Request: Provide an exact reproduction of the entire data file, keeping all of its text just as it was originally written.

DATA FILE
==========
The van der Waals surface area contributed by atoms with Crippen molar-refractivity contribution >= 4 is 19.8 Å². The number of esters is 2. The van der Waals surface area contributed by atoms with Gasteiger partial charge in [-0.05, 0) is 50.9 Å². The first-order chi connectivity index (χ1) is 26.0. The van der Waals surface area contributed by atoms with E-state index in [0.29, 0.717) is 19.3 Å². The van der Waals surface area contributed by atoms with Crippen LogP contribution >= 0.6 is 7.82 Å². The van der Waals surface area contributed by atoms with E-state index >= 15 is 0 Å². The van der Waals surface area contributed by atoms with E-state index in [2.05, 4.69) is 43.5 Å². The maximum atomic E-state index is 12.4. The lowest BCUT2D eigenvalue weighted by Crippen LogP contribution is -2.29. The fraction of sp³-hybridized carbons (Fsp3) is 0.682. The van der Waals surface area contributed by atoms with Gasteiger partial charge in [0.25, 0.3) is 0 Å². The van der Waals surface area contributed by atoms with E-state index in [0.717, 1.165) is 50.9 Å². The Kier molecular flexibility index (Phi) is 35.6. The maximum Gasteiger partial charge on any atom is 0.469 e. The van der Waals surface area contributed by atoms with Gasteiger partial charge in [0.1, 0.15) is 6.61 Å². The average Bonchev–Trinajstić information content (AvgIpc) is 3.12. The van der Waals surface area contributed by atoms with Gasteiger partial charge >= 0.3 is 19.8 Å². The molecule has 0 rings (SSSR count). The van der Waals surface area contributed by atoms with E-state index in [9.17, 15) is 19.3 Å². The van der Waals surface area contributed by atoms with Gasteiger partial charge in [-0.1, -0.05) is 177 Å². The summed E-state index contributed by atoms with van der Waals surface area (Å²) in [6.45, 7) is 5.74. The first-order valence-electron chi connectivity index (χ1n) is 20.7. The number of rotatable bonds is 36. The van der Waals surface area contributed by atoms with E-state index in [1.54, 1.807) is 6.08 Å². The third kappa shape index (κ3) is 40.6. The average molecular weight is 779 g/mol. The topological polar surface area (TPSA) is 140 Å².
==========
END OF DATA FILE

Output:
The van der Waals surface area contributed by atoms with Crippen molar-refractivity contribution >= 4 is 19.8 Å². The number of esters is 2. The van der Waals surface area contributed by atoms with Gasteiger partial charge in [-0.05, 0) is 50.9 Å². The first-order chi connectivity index (χ1) is 26.0. The van der Waals surface area contributed by atoms with E-state index in [0.29, 0.717) is 19.3 Å². The van der Waals surface area contributed by atoms with Crippen LogP contribution >= 0.6 is 7.82 Å². The van der Waals surface area contributed by atoms with E-state index >= 15 is 0 Å². The van der Waals surface area contributed by atoms with E-state index in [2.05, 4.69) is 43.5 Å². The maximum atomic E-state index is 12.4. The lowest BCUT2D eigenvalue weighted by Crippen LogP contribution is -2.29. The fraction of sp³-hybridized carbons (Fsp3) is 0.682. The van der Waals surface area contributed by atoms with Gasteiger partial charge in [0.25, 0.3) is 0 Å². The van der Waals surface area contributed by atoms with E-state index in [0.717, 1.165) is 50.9 Å². The Kier molecular flexibility index (Phi) is 35.6. The maximum Gasteiger partial charge on any atom is 0.469 e. The van der Waals surface area contributed by atoms with Gasteiger partial charge in [0.1, 0.15) is 6.61 Å². The average Bonchev–Trinajstić information content (AvgIpc) is 3.12. The van der Waals surface area contributed by atoms with Gasteiger partial charge >= 0.3 is 19.8 Å². The molecule has 0 rings (SSSR count). The van der Waals surface area contributed by atoms with E-state index in [9.17, 15) is 19.3 Å². The van der Waals surface area contributed by atoms with Gasteiger partial charge in [-0.1, -0.05) is 177 Å². The summed E-state index contributed by atoms with van der Waals surface area (Å²) in [6.45, 7) is 5.74. The first-order valence-electron chi connectivity index (χ1n) is 20.7. The number of rotatable bonds is 36. The van der Waals surface area contributed by atoms with E-state index in [1.54, 1.807) is 6.08 Å². The third kappa shape index (κ3) is 40.6. The average molecular weight is 779 g/mol. The topological polar surface area (TPSA) is 140 Å².